신·재생에너지전력 시장활성화방안 연구

Title
신·재생에너지전력 시장활성화방안 연구
Authors
이창훈
Co-Author
황석준; 부경진; 이근대; 김명미
Issue Date
2005-12-31
Publisher
한국환경정책·평가연구원
Series/Report No.
연구보고서 : 2005-05
Page
xiv, 246 p.
URI
http://repository.kei.re.kr/handle/2017.oak/19185
Language
한국어
Keywords
Renewable energy sources
Abstract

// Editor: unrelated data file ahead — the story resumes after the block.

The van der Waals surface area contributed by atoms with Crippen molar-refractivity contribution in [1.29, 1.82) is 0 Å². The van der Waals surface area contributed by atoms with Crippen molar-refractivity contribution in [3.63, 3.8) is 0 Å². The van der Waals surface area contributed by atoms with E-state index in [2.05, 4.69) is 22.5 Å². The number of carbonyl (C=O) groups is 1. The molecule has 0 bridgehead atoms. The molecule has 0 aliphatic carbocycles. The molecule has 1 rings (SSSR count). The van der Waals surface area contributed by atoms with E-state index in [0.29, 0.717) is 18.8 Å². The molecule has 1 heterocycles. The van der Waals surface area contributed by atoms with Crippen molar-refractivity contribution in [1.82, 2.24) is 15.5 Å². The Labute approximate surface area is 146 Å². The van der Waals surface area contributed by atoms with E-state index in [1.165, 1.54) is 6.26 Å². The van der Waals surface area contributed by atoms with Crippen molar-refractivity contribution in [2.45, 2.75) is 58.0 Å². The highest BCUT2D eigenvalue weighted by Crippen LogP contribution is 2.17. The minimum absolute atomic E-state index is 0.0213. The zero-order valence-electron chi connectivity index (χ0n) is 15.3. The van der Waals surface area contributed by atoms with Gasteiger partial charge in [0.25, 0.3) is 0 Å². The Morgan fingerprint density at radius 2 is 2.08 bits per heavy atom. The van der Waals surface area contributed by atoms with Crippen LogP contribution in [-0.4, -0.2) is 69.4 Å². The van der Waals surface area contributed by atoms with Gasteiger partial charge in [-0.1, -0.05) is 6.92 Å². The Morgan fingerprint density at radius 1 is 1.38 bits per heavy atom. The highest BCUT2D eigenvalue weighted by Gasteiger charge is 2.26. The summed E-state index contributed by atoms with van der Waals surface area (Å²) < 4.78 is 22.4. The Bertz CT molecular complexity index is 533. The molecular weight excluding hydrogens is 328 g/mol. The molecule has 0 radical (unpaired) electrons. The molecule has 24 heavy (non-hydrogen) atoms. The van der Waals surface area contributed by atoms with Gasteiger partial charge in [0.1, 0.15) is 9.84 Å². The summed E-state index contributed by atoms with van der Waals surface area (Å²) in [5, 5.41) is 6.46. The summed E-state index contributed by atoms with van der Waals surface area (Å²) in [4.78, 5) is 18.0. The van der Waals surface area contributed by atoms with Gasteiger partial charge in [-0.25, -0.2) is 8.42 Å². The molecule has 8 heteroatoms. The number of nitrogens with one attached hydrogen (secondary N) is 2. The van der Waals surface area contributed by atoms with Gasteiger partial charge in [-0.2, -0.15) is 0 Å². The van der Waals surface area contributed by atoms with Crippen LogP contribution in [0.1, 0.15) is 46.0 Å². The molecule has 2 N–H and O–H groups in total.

1. Research Purpose The Korean government recently sets a goal of replacing 7% of power consumption with renewable energies by 2011. While the existing policies on renewable energy puts an emphasis on the quantitative aspect of supply, a qualitative dimension and the demand side of renewable energy are not fully discussed. Popular policies such as Feed-In-Tariff and RPS can help attracting more investor to finance renewable electricity generators. But it is not settled who pays more costs in producing electricity with renewable energy, and how the generated electricity is to connect into the grid. This study is to suggest several policy options to promote renewable electricity through the ’green pricing’, a demand-side policy, and the improvement in grid connection. 2. Research Findings By case studies on green pricing in foreign countries, the following implications are recognized for design of green pricing scheme : Firstly, a selection of renewable energy is an important factor, because the green premium is dependent on the kind of renewable energy. Secondly, in order to obtain the consumers trust, a considerable amount of information on renewable energy should be given to customers. They are employing the RECS(Renewable Energy Certificate System), certificated by a neutral organization. Finally, for effective marketing, it needs to segment the market, to develop products, and to advertise the green power which provides consumers with RE information. From the survey of consumers’s willingness to pay for green electricity, major findings are as follows: Firstly, higher production cost of the green electricity must be compensated by higher electricity price(’collective payment for green electricity’) although that cannot be easily carried. The ’advertising’ role of the green pricing may help ease the opposition of consumer to general increase of electricity price because the (survey)respondents’ support to the ’collective payment’ depends on what extent they know about renewable energy to. Secondly, there is strong correlation between a supporting ’green pricing’ and an environmentally-friendly attitude. Respondents, who are accustomed to environmentally-friendly activities, are likely to pay more. This explains that the concerted effort ’environmental NGOs’, ’energy NGOs’ and ’organic food coops’ is necessary to settle the green power market. In case of greed-connection, major findings are as follows: Firstly, in most cases, distributed generators are required to pay the costs incurred in connecting their facilities to the distribution grid system with no exception even for the renewables. Secondly, grid-connection is in the jurisdiction of the federal government while distribution system is under the jurisdiction of a state government or a local autonomy. The federal government in cooperation with relevant agencies designs a set of codes and standards for interconnection, based on which state and local public utilities commissions or individual electric utilities design their own codes and standards. Thirdly, a "cost-payer principle" is applied in most countries examined, specifying that a party of connecting its facility to the grid is required to pay the costs incurred, depending on whether deep-connected or shallow-connected is applied. Lastly, a number of countries offer a series of incentives to a grid or a distribution system operator to promote renewable-powered electricity facilities. In the case of Korea, a cost-payer principle is currently applied in the grid-interconnection, and strict rules and specifications are practiced to protect and maintain a stable operation of the grid system. 3. Research Results & Policy Suggestions The case studies on developed countries and the domestic condition within the nation prove that it is necessary to commercialize green power and to establish related regimes in order to introduce and operate ’green pricing’. For the commercialization, the government should require the facilities to release the information that contains energy mix, the location of power plants, and expenditure of the premium. It is necessary to participate ’Korean Electric Power Corporation(KEPC)’, ’environmental NGOs’, ’energy NGOs’ and ’consumer NGOs’ in deciding the scope and depth of the information provided. It should be obligatory that not only the retail product of ’green power’ but the wholesale product generated in renewable energy plants are also certificated by trust-worthy authorities. To avoid collision with the present Feed-in-Tariff, KEPC should either secure green power sources to be excluded from the financial support by the present Feed-in-Tariff or obtain (indirectly) the green power facilities by providing premium profit from green power sales to the fund of Feed-in-Tariff. When RPS is introduced, green power premium should be earmarked to purchase renewable energy power more than mandatory ratio. Costs to interconnect between the grid system and renewable-powered generators, such as wind farms and PV systems, are contingent upon geographical conditions as well as scales of power generation in Korea. Interconnection fees are in the range between 4% and 20% out of the total capital investment. This cost level is not discouraging in light of the analysis in this study. Nevertheless, the current technical standards of grid interconnection should be lowered so that renewable energies can be widely considered as a distributed generation option. The optimal level should be decided based on the impact analysis of the current practices in terms of technical and cost burden on both power generators and grid operators. Furthermore, the overall impact on the whole society and the beneficiaries of the interconnection should be investigated to set the direction for supporting activities in connecting renewable power generating facilities to grid systems. Such an analytical approach helps decide which party has to pay what part of the cost during the incursion of interconnection. In addition, other government programs such as feed-in tariff, subsidies and financial incentives, should be considered when the level and scope of supporting interconnection costs are determinated.